A Bidding instance is a process consisting of several parts: the bidding where players invest resources with the hope to achieve a certain game state, the determination of the outcome of these investments, and the distribution of possible rewards.
Example: In Poker, players bid on the value of their card hands. The bidding instance consists of rounds where the players can raise their bids one after another. The player who does not wish to call the last bid matches his bid to the same amount as the last bid, or if he does not wish to raise the bid, he has to fold. The player who folds is out of the Bidding instance and he has to leave his bid in the pot. The Bidding instance ends when there is only one player left or all the remaining players call the last bid. The player with the best hand, or the only remaining player, in the Bidding instance wins the whole bid as the reward.
Example: Kicking out a player from an open game instance of Return to Castle Wolfenstein: Enemy Territory requires that a certain amount of players have voted for kicking the player out.
For Bidding to be effective in a game, Resources usedhave to be of the Limited Resource kind, be it throughout the whole game or just for the specific Bidding instance. Although Resources in Bidding events are usually normal game elements, Bidding can also concern Area Control or the order in which players should perform Turn Taking. Players often have Direct Information to what is being bid about, in order to do Tradeoffs between what Resources they are using in the bidding and what Resources they can gain.
Bidding consists of two separate mechanisms: how the Bidding is conducted and how the outcome is determined. The mechanisms for conducting the Bidding can be separated into two categories, open and closed, based on the information available for the participants. Open Bidding means that the players have Symmetric Information about the amount of Resources the other players have used in the bid, whereas closed Bidding uses Asymmetric Information. It is also possible to use a hybrid system, where the size of the pot is known to all the players but the amount bid by individual players is not known.
The necessary decision for Bidding is to determine what mechanisms govern the order, if any, of the players doing the Bidding and if there is Negotiation between the players. The most common way, at least in card and board games, is that players place their bids in a predetermined sequence of Turn Taking: a round. Some games using this method also allow a player to pass the round, if need be, and in this case, the player can be out of the Bidding instance through Player Elimination, as is the case in Poker, or still be able to participate in later phases. One Bidding instance can have several rounds, as again is the case in Poker, or there is a predetermined number of rounds, usually just one. Bidding instances with several rounds and some methods of Social Interaction between the players can often lead to Bluffing. If the Bidding does not have a predetermined number of rounds, there has to be some other form of end condition for the Bidding instance. Usually the end condition is that all players participating in the Bidding decide to end the Bidding round.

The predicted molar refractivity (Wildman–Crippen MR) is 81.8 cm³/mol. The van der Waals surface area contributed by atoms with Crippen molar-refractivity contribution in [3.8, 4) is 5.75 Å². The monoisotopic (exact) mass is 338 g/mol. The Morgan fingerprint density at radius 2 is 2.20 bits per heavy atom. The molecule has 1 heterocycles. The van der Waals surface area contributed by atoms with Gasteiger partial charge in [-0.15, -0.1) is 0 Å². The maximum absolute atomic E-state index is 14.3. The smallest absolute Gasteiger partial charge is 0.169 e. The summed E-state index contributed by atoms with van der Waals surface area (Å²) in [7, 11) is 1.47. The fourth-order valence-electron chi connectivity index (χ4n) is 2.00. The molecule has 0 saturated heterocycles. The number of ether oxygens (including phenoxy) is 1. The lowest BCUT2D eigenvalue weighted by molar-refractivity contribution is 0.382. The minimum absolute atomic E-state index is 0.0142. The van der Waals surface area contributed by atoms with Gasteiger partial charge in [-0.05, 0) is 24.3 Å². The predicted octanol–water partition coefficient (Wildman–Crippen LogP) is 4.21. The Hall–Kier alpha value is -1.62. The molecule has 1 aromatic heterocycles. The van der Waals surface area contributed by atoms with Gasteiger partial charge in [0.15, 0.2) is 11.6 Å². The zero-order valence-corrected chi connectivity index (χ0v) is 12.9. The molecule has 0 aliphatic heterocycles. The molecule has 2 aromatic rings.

Another way of conducting the Bidding is not to have a specified order for the players but allow them to place the bids in any order. A common way to achieve this is to have just one Bidding round where players secretly placing their bids, and the bids are revealed as soon as all players have done their bids. In cases where there is a Dedicated Game Facilitator, such as a computer program, it is also possible to have more complex versions of this kind of simultaneous Bidding, where the players can also change their bids before the end of the Bidding instance. Usually this involves some kind of Asymmetric Information about the amount players bid or about the whole bid.
The next phase, how the outcome of the Bidding is determined, has two variants: that the pot is the reward and who wins it is determined in another way, or that the reward is specified outside the Bidding and the bid is used to determine the outcome. Poker and other Betting games are examples of the first variant: the whole bid is the reward and the value of the cards is used to determine who gets the Reward. Examples of the second variant are games using voting or auctions, as in both these cases the Reward itself is outside the bid. The first category assumes that the player bids are consumed or transferred after the determination of the outcome. This is not (necessarily) the case in the second category as, for example, in an auction, only the players getting the Reward lose their bids. Bidding, especially in the form of voting, is often used in Player Decided Results.
There are two special cases of Bidding: auction and voting. Both auction and voting have characteristics where the game state the players are bidding on is actually the same as the Reward. In the case of the auction, the Reward is given to the player who has placed the highest bid, and in the case of voting, the majority of votes decide how the game state should change.
Bidding offers a way to achieve Transfer of Control of Resources through Collaborative Actions with Player Decided Results. This offers an alternative to Combat regarding how to achieve Gain Ownership or Eliminate goals. As Bidding nearly always is voluntarily, winning the bid is a Player Defined Goal concerning how much Resources one wants to spend on the Bidding, and in the case of Bidding on different objects, what objects to get.
The act of Bidding involves making Investments and Risk/Reward considerations, and in some cases, can be affected by Bluffing. The Bidding is often a source of Competition between players, and the ability to use certain Resources in Bidding to gain others can be seen as a form of abstract Converter.
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